We may have to send a Dustbuster to Mars some day.
NASA's Phoenix lander was never meant to have a long lifespan. It launched in 2007, reached Mars in 2008 and spent a matter of months studying its surroundings. Now, roughly 10 years later, NASA has taken a fresh look at the Phoenix site and discovered a dusty shroud over the lander.
Phoenix touched down in an arctic region of Mars on an initial three-month mission to study the planet's history of water and look for areas that might be able to host life. NASA's Mars Reconnaissance Orbiter snapped an image of the landing site in mid-2008 and then again in December 2017.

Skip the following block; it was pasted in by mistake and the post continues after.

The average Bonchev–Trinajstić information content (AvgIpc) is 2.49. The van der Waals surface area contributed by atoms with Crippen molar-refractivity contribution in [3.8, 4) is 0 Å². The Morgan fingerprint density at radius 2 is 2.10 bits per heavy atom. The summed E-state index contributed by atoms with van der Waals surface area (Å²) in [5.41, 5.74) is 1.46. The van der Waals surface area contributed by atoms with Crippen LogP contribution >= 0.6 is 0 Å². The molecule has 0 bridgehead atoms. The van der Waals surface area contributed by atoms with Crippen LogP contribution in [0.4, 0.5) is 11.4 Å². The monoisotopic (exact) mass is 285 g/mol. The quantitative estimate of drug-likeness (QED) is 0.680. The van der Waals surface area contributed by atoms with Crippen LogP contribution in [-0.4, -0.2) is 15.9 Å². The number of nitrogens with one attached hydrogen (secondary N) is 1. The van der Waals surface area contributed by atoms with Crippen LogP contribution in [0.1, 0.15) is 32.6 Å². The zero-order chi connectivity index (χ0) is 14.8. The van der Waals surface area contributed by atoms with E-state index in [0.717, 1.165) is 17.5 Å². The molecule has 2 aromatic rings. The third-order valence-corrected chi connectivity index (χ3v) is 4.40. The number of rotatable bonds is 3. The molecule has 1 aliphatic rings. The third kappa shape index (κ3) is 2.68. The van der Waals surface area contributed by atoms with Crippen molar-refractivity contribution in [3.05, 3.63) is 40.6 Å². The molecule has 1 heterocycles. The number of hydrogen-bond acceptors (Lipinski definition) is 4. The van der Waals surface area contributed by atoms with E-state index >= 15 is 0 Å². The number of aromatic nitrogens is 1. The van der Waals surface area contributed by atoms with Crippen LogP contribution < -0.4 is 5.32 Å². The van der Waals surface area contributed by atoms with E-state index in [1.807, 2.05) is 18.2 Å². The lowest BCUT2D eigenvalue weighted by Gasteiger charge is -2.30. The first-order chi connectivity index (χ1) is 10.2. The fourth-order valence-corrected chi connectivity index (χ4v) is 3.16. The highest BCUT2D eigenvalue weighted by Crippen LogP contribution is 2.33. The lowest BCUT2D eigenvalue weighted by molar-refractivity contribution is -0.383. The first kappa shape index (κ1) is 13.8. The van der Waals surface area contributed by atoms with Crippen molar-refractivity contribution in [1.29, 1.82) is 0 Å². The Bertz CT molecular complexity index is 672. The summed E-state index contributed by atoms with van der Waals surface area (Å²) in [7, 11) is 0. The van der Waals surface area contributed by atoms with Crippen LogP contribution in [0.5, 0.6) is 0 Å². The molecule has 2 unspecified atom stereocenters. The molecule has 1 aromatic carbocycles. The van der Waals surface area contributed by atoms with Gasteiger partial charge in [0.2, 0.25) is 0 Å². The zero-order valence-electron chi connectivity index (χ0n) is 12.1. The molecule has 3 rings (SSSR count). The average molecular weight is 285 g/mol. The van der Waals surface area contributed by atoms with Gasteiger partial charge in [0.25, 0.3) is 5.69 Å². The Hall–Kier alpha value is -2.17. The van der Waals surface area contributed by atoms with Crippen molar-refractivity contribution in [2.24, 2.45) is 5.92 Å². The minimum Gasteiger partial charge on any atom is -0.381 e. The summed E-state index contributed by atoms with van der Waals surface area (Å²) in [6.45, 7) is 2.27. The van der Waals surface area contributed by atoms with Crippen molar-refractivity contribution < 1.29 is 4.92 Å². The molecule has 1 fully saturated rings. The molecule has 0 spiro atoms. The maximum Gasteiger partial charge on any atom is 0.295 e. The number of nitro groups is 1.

The images both show the lander (near the top) and its back shell and parachute (near the bottom). What's very different is the amount of dust covering NASA's hardware and the dark markings that once surrounded them.
An animated GIF really makes the differences stand out.
Phoenix ended up delivering five months of operation, which included an investigation of Mars soil. "The solar-powered robot was not designed to survive through the dark and cold conditions of a Martian arctic winter," says NASA.